Ukraine Crisis: A New Strategic Reality in Europe

Secretary of Defense Chuck Hagel and Deputy Secretary General Alexander VershbowA first, crucial lesson from the recent crisis is that we must maintain a strong defence and deterrence in Europe. If there was ever any doubt, the crisis now makes clear why we must invest sufficiently in defence and security, and why we cannot just keep cutting our defence budgets every year while others around the world continue to boost theirs.

NATO’s greatest responsibility is to protect and defend our territory and our populations. To do that, we must ensure that we have the full range of capabilities to deter and defend against any threat. This means high-end capabilities to deter and defend against large-scale threats to our territory, and expeditionary forces for future crisis management missions. We need to be prepared for all threats. And our people and platforms need to be ready to deploy wherever and whenever required, with the high level of interoperability we have attained through nearly two decades of non-stop operations. This puts a premium on our Smart Defence and Connected Forces Initiatives, including a robust program of training and exercises.

A second key lesson from the recent crisis is that we need not only the right capabilities to project stability, but also the right relationships. And so we must deepen our partnerships with other nations and organisations and explore ways to help others to project stability in their own region. This must include doing what we can to support Ukraine and our other Eastern partners such as Georgia and the Republic of Moldova – in close coordination with the efforts of the European Union and other organizations. And we must keep our door open for new countries to join our Alliance, making clear that no outside power can have a veto.

Finally, the Ukraine crisis has highlighted the importance of the transatlantic bond. In the tough economic climate of the past few years, the temptation to act alone – or in some cases, to opt out – has been strong. But if we want to protect our shared security and our common values, America and Europe must continue to stand together, work together, and act together.

The United States will continue to be involved in Europe’s security, and that involvement is constantly being updated and modernized. We now need European nations to make a greater effort to match the U.S. commitment – both politically and militarily.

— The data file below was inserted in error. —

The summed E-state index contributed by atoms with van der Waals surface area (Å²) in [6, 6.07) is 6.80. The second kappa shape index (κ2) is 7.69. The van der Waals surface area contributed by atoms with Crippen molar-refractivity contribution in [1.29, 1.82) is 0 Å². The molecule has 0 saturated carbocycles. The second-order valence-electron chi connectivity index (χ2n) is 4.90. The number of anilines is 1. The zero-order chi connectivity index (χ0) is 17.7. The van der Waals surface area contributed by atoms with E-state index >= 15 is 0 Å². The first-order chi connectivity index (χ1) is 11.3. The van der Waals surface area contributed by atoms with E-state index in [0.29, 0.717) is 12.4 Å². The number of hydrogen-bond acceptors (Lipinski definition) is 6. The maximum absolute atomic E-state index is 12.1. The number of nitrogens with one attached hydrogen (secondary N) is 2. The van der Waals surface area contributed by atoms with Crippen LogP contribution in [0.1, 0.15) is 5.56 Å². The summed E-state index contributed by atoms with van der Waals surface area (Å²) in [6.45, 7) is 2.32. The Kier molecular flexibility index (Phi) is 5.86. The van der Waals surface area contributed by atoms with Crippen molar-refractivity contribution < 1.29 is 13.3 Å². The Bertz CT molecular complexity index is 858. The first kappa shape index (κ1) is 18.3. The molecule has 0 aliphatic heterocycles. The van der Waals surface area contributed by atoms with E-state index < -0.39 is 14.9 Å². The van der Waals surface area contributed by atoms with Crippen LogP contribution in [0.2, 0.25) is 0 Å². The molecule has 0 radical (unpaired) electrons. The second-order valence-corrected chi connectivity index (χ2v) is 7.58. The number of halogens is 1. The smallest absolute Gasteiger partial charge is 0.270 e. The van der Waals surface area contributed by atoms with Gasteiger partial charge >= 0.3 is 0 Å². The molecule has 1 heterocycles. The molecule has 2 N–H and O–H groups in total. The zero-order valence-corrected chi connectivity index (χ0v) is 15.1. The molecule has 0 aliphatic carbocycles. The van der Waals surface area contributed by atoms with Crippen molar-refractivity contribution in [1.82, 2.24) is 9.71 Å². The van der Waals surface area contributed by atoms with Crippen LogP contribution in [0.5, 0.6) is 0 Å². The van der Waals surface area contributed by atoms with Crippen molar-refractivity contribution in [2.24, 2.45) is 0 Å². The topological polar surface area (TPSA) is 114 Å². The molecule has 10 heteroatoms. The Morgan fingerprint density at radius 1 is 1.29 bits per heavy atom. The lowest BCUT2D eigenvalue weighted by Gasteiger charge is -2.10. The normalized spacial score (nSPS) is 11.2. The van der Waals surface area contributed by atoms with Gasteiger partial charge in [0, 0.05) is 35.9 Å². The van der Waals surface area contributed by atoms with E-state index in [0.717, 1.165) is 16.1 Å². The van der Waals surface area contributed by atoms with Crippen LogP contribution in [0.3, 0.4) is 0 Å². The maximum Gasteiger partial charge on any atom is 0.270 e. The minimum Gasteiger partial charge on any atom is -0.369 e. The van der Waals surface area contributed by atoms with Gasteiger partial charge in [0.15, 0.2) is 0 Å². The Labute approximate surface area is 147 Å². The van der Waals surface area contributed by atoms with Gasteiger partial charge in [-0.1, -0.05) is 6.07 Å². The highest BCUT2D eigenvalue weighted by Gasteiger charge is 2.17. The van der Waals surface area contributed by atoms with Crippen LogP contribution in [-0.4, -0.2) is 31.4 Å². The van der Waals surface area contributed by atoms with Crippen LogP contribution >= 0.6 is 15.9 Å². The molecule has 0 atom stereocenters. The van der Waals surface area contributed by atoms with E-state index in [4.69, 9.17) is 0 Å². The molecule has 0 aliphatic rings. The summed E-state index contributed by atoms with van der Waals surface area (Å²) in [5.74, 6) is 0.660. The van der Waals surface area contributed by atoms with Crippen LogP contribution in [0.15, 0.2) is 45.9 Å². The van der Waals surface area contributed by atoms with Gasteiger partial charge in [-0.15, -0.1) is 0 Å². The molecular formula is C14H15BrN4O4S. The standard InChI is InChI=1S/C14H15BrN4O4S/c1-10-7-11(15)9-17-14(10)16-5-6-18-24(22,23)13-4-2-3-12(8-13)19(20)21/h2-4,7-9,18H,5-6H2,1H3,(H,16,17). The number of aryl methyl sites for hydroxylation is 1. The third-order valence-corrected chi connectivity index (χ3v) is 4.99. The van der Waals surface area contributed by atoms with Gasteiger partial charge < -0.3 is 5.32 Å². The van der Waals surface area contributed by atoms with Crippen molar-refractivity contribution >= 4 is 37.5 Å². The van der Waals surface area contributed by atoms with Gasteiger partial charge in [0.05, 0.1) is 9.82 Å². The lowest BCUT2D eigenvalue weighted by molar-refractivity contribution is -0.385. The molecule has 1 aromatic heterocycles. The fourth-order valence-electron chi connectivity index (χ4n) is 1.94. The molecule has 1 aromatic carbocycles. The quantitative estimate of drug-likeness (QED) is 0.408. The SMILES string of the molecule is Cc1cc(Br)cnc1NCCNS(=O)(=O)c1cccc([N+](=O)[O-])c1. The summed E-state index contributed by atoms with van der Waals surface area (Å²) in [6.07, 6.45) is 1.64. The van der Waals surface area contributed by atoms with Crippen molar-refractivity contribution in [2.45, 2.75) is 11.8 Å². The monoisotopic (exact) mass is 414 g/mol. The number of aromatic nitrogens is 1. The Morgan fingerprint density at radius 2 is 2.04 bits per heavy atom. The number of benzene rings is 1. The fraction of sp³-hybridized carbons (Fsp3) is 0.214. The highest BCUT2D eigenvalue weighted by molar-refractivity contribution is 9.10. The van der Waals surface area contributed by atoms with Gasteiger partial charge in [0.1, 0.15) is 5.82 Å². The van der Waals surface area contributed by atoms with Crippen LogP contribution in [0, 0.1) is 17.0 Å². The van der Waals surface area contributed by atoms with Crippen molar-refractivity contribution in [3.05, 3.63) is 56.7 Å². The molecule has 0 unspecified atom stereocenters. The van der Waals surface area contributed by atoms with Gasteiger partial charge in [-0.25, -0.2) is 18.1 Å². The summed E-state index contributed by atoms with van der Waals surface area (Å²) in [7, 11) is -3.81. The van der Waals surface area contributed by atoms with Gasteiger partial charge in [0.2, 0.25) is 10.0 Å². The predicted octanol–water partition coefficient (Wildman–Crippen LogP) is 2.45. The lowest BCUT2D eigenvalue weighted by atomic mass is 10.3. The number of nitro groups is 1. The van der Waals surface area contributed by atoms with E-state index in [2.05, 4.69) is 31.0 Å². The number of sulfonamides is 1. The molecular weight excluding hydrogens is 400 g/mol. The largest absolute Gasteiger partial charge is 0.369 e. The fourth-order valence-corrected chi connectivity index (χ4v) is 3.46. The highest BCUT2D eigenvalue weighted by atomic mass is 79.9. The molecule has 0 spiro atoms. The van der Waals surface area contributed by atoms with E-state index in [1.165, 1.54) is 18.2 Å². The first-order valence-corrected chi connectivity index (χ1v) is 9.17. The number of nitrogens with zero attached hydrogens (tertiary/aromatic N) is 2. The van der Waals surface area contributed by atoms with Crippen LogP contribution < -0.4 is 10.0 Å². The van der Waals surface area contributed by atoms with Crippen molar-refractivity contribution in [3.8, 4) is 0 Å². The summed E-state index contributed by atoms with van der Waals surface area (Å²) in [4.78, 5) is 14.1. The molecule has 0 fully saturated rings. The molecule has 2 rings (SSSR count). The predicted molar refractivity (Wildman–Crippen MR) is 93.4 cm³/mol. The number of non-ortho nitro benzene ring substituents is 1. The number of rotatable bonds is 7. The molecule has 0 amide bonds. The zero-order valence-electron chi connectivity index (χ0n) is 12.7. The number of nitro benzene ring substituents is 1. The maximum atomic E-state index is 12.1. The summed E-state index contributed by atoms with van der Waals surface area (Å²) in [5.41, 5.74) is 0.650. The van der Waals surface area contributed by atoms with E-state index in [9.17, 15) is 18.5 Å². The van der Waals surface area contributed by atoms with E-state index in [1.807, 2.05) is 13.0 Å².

Therefore, we need to redouble our efforts to work together to fill key capability gaps, including missile defence, cyber defence, and joint intelligence, surveillance and reconnaissance. We need to more closely combine our efforts to address security challenges on our European doorstep – such as Ukraine. And we need to continue to work together on challenges beyond Europe. The Increased danger in Europe doesn’t mean we can pay any less attention to challenges in the Middle East, Africa or Asia.

We also need to find a better balance of responsibilities between Allies – both between the United States and Europe and between Allies within Europe. Increased multinational cooperation – NATO Smart Defence, EU ‘Pooling and Sharing’ – can make a difference. But ultimately, a better balance can only be achieved by adequate levels of defence spending on the part of all allies, whether measured as a percentage of GDP or in terms of increasing the share of defence budgets devoted to modernization and investment.

Ladies and gentlemen,

The Ukraine crisis has created a new strategic reality in Europe, and NATO must respond. It’s not too late for Russia to turn back from its current path and to seek a peaceful, political solution that respects international law and the rights of sovereign nations. But if Russia chooses confrontation over cooperation, NATO will meet that challenge. We will adhere to our principles, we will engage constructively with partners to support their freedom of choice, and we will continue to protect our Allies.

Excerpt from “A New Strategic Reality in Europe,” speech by NATO Deputy Secretary General Ambassador Alexander Vershbow, April 4, 2014.

Image: Secretary of Defense Chuck Hagel and Deputy Secretary General Alexander Vershbow (photo: NATO)